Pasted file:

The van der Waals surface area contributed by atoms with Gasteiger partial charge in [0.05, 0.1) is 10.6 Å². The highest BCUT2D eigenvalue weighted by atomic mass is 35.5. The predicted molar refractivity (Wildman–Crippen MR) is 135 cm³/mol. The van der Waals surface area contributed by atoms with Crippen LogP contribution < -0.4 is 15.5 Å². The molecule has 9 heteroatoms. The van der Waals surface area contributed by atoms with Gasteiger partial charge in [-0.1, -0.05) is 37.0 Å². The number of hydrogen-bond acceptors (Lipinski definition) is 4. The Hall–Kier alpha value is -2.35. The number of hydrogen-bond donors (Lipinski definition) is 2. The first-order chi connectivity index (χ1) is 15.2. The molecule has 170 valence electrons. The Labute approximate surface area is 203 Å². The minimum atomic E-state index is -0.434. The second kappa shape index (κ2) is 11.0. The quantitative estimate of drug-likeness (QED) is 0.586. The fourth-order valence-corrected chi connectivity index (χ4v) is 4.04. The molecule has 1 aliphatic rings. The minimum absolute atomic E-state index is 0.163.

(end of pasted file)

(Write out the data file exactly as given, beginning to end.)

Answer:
The van der Waals surface area contributed by atoms with Gasteiger partial charge in [0.05, 0.1) is 10.6 Å². The highest BCUT2D eigenvalue weighted by atomic mass is 35.5. The predicted molar refractivity (Wildman–Crippen MR) is 135 cm³/mol. The van der Waals surface area contributed by atoms with Crippen LogP contribution < -0.4 is 15.5 Å². The molecule has 9 heteroatoms. The van der Waals surface area contributed by atoms with Gasteiger partial charge in [-0.1, -0.05) is 37.0 Å². The number of hydrogen-bond acceptors (Lipinski definition) is 4. The Hall–Kier alpha value is -2.35. The number of hydrogen-bond donors (Lipinski definition) is 2. The first-order chi connectivity index (χ1) is 15.2. The molecule has 170 valence electrons. The Labute approximate surface area is 203 Å². The minimum atomic E-state index is -0.434. The second kappa shape index (κ2) is 11.0. The quantitative estimate of drug-likeness (QED) is 0.586. The fourth-order valence-corrected chi connectivity index (χ4v) is 4.04. The molecule has 1 aliphatic rings. The minimum absolute atomic E-state index is 0.163.